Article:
Scope of the problem
The Penn State case serves to remind the public that child abuse
is all too common in the United States. Although estimates vary
greatly depending on the source, the Fourth National Incidence
Study of Child Abuse and Neglect, released in 2010, found that
in 2005–06, one child in 25 in the United States, or 2. 9 million
children, experienced some kind of abuse or neglect. Most
of those children — 77 percent — were neglected. Of the 29
percent of those children who were abused, 57 percent were
physically abused, 36 percent were emotionally abused and 22
percent were sexually abused.
Estimates of the percentage of abused children who will
suffer long-term consequences vary widely. One review of
research on child maltreatment — including physical and sexual
abuse as well as neglect — published in the 2004 “Posttraumatic
Stress Disorder In Children and Adolescents: Handbook,” found
that PTSD rates ranged from 20 percent to 63 percent. In her
studies, psychologist Sheree Toth, PhD, director of the Mt. Hope
Family Center in Rochester, N. Y., and associate professor at
the University of Rochester, finds that as many as 90 percent of
maltreated infants have insecure or disorganized attachment.
“The bright side is that there are evidence-based treatments
that can dramatically improve the prognosis for these kids,”
says Toth. “We’ve shown that with intervention we can greatly
decrease rates of insecure and disorganized attachment.”
Interventions that work
A study published in 2006 in Development and Psychopathology
by Toth and her colleagues showed that before intervention, 90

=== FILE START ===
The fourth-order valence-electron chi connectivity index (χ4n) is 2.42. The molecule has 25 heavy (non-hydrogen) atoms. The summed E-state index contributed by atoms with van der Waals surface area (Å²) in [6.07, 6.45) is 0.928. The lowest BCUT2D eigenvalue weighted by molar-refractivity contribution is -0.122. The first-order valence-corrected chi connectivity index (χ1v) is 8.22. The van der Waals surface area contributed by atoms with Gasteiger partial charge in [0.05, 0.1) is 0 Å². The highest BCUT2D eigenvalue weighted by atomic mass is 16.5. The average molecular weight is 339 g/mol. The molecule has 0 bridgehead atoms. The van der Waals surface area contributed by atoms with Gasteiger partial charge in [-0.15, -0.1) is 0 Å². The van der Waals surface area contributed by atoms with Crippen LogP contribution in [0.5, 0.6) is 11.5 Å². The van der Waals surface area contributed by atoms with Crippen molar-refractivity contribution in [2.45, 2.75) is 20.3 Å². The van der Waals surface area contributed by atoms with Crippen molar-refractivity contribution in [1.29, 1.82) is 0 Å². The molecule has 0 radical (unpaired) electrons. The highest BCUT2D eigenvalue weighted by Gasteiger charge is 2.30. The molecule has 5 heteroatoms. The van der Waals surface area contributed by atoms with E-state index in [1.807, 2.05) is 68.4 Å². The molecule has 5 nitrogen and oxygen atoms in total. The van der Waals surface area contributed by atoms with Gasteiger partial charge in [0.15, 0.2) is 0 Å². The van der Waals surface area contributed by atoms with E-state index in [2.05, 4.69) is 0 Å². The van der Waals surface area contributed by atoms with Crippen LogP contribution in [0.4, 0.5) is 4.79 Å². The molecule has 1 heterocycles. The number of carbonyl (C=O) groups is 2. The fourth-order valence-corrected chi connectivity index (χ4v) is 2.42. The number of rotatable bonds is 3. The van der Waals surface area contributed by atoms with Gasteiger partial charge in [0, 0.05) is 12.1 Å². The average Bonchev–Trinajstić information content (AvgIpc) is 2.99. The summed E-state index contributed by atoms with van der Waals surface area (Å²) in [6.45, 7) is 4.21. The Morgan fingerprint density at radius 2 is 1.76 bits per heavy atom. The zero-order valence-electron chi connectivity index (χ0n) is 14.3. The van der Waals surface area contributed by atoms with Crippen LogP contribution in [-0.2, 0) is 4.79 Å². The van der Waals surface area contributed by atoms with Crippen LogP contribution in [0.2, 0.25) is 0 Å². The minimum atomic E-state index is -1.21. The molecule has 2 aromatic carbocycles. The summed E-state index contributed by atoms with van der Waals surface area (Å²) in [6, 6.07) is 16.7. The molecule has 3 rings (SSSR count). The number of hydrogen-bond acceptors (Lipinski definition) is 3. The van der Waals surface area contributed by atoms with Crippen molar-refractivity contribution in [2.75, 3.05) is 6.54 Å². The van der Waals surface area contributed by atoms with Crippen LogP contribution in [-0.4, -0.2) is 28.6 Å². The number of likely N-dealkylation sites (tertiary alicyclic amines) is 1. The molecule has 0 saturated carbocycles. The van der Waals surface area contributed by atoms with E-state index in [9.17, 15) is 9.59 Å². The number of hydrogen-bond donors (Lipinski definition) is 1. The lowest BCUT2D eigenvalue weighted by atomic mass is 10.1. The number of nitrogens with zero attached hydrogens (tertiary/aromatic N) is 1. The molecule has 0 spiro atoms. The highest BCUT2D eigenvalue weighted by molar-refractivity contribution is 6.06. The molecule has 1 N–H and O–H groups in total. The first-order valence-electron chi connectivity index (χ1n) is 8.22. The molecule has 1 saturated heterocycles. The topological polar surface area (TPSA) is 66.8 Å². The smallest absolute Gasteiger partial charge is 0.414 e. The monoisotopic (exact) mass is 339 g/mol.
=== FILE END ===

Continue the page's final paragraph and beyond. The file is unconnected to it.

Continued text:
percent of a group of 137 maltreated infants had disorganized
attachment and only one infant had secure attachment.
Of the 50 infants who subsequently received one of two
evidence-based therapies — infant-parent psychotherapy or a
psychoeducational parenting intervention — 58 percent had
secure attachment a year later. In comparison, only one child
among the 54 who received the standard treatment available in
the community had secure attachment a year later.
Other researchers have shown positive results using
evidence-based treatments to decrease the incidence of PTSD,
depression, aggression and other behavioral problems seen
in abused children. Mannarino, for example, has spent more
than 25 years developing and testing an intervention called
Trauma-Focused Cognitive Behavioral Therapy ( TF-CBT) to
treat children age 3 and older who have post-traumatic stress
symptoms from abuse. In 12 to 16 sessions, children and their
non-offending parents or caregivers learn about the specific
effects trauma can have on emotions and behavior, and develop
skills to manage their emotional distress, including relaxation
techniques and how to use words to express their feelings.
In addition, the therapists help the children construct
a narrative about their experience. “We talk about the idea
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